Tax Considerations Related to Tips vs. Service Charges
The recent IRS rules
that redefined tips and service charges are still generating a great deal of questions from restaurants. Understanding how to implement these new rules when it comes to catering and delivery can be challenging.
As we’ve discussed in a prior blog post, the ruling helps determine the classification differences between tips and service charges. Becoming familiar with the IRS definitions of both tips and service charges are important as these classifications impact whether or not a restaurant is subject to withholding and reporting requirements.
As you may recall, the IRS cites the following four conditions that must exist in order for a payment to be considered a tip:
- The payment must be made voluntarily, free from compulsion
- The customer must be free to determine the amount of the payment
- The payment is not negotiable, nor can the employer dictate the amount
- The customer should generally have the right to decide who receives the payment
Prearranged service charges such as large party automatic gratuities, banquet event fees, or bottle service charges are not considered by the IRS to be tips.
What is the proper classification of gratuities on catering contracts?
The answer depends on the facts and circumstances of each arrangement. For example, if a prearranged fixed amount tip on a banquet contract is dictated by the restaurant and is not voluntary, it would not be considered a tip. If, however, the contract language allowed the customer to meet the four conditions mentioned above, it is possible to have a tip classification for a banquet or catering event. If no tip is required, but sample computations are provided for the convenience of the customer, the IRS may consider it to be a tip, since the situation is similar to an example outlined in an IRS publication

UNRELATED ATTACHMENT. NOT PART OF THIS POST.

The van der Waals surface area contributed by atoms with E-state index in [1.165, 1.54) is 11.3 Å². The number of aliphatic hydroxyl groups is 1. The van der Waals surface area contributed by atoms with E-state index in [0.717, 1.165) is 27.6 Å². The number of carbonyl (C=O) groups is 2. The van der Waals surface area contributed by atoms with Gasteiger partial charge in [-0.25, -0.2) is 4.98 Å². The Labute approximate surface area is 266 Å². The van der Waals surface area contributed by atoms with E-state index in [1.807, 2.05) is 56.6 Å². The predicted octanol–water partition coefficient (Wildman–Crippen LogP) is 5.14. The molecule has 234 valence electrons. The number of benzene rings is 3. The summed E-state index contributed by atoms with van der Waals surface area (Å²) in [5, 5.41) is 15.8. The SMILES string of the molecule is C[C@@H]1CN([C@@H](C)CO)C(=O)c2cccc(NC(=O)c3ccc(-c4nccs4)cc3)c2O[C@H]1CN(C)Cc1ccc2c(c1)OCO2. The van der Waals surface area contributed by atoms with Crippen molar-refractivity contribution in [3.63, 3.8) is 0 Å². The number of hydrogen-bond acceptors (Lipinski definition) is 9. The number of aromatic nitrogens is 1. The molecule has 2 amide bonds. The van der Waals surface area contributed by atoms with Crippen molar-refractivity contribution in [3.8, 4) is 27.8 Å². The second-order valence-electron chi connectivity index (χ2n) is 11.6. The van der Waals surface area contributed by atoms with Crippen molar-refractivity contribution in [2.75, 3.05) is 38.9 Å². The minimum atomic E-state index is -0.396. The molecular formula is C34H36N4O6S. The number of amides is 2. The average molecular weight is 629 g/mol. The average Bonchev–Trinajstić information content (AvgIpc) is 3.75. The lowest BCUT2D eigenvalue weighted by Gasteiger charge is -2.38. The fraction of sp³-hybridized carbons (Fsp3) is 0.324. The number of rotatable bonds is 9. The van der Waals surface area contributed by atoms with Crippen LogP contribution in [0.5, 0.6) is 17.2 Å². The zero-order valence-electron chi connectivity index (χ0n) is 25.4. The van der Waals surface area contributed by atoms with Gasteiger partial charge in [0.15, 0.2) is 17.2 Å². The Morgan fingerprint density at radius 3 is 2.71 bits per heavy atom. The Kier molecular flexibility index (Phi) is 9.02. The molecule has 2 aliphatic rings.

What are the considerations around tip versus service charge classifications for delivery?
Some restaurants don’t charge a delivery fee, but rather leave it up to the customer to tip the driver or person that delivers the food. A required delivery fee will not meet the four conditions above and will be treated as a service charge rather than a tip. However, when the customer voluntarily gives the delivery person a payment, this may be classified as a tip. Many customers pay for delivered food by charge card and often add a tip to the bill. Generally, this means the employer can take advantage of the FICA tip credit, which has the potential to add up quickly. Fast food restaurants, in particular, may not have previously considered this credit. It may be worthwhile for you to review your delivery policies to ensure you are realizing potential tax savings.
your BDO Restaurant practice professional with additional questions about tips vs. service charges. We’re happy to help.